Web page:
5. The Hateful Eight
This movie felt a lot like a career retrospective for Quentin Tarantino. It was like he reconciled his last movie, which was the epic western Django Unchained, with his very first movie, the intimate and tense thriller Reservoir Dogs, in that it’s a western that is set mostly in one room where no one can trust each other. He also brought in a bunch of other elements that have made his movies iconic: it has the chapter structure of Kill Bill and the nonlinear narrative of Pulp Fiction. Plus, he brought in a ton of actors that he had worked with previously: Samuel L. Jackson, Kurt Russell, Bruce Dern, Tim Roth, Walton Goggins, Michael Madsen, and some others. He had found his feet in the western genre with his aforementioned slavery spaghetti western comedy, where he had played around with the tropes and the camera angles and the music. So, now, he could really get to grips with it and figure out what a Quentin Tarantino western really was. We could’ve guessed what it was, to be honest – funny, violent, heavy with dialogue, and full of homages to earlier films – but it’s a movie with a feel and identity entirely of its own. Okay, it might drag on a little and feel gratuitous in some parts, but on the whole, this is a fantastic and brilliantly shot revisionist western.
4. There Will Be Blood
Paul Thomas Anderson has made some truly brilliant movies in his day. He picks a setting or a theme or an idea and then he just explores it for two and a half hours or so of pure epic cinema. That’s what he did with cults and the porno industry and the casino world and the ‘50s post-war London fashion world. In 2007, he struck oil – both literally and figuratively – with what is arguably his finest film. There Will Be Blood is an epic drama about the rise and fall of an oil tycoon in the late 19th century and early 20th century. It’s not a western movie in the traditional sense, but its cinematic style and tone are inspired by the very best revisionist westerns and the motifs and the tropes are all there. In most western movies, the lead character is a hero who triumphs over a villain. In There Will Be Blood, the lead character is sort of both. He’s a hero who gradually turns into a villain as he is corrupted by wealth. In 2017, the New York Times officially declared it the “Best Film of the 21st Century So Far.” Daniel Day Lewis deservingly won the Academy Award for Best Actor for his fantastic performance in the movie.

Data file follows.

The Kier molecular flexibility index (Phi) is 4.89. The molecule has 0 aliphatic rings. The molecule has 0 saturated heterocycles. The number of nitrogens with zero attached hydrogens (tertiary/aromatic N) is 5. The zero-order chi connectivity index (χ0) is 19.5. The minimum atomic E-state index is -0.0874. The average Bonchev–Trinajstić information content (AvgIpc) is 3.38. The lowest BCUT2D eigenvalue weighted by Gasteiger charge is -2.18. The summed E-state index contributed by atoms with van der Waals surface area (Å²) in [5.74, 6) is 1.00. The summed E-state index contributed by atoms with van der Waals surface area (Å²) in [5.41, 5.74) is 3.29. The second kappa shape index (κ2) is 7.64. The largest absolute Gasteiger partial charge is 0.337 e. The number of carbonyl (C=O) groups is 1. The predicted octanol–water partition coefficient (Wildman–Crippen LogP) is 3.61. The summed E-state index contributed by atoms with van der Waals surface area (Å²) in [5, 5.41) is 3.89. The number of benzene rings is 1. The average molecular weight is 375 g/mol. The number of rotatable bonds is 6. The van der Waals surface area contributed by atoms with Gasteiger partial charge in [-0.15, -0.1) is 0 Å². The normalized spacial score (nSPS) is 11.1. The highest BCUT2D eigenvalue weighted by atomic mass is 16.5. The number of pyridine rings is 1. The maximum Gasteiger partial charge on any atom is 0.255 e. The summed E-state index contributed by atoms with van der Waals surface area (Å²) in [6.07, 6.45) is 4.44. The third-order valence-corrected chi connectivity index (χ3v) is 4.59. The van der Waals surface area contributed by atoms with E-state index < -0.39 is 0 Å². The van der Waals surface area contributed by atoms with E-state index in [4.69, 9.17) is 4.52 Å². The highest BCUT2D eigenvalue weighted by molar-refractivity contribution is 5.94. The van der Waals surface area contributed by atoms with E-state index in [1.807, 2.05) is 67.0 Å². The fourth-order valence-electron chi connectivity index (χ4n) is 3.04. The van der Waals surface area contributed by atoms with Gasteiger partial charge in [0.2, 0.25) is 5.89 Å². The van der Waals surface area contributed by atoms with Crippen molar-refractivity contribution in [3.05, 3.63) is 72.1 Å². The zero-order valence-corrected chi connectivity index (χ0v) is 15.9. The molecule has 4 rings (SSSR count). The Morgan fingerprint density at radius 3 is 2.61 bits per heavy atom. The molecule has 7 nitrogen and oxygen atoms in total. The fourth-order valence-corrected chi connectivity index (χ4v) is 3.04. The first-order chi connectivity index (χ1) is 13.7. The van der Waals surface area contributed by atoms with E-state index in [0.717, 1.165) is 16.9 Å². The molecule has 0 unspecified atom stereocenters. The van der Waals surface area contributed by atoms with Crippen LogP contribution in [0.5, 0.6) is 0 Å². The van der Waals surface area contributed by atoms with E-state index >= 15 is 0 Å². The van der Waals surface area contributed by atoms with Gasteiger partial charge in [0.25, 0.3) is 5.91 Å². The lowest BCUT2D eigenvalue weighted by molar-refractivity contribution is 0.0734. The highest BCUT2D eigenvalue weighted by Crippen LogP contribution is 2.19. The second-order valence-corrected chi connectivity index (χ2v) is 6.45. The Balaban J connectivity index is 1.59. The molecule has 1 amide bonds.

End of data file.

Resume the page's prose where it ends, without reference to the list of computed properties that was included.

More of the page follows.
3. The Assassination of Jesse James by the Coward Robert Ford
The Assassination of Jesse James by the Coward Robert Ford might have one of the most infuriatingly long titles ever thought of, but it is also a tense and atmospheric modern western masterpiece. It’s not a western in the style of the classical John Ford westerns. It’s been directed skilfully by Andrew Dominik with a dark revisionist style, and the cinematography by the great Roger Deakins is simply breathtaking. The train robbery scenes are grim and gloomy and they play around with light and the robbers themselves look like terrifying, dangerous criminals and not just movie stars in cowboy hats with ascots over their faces. The true success of the movie comes from its sharp narrative focus. While the assassination is the subject of the title, it’s not really a movie about killing. It’s a movie about the relationship between Jesse James and Robert Ford and how it becomes so troubled and conflicted that it ends with the latter murdering the former. And movies about the relationship between two people are only as good as the actors playing them and the on screen chemistry that they share – luckily, in this case, Brad Pitt and Casey Affleck have that in spades!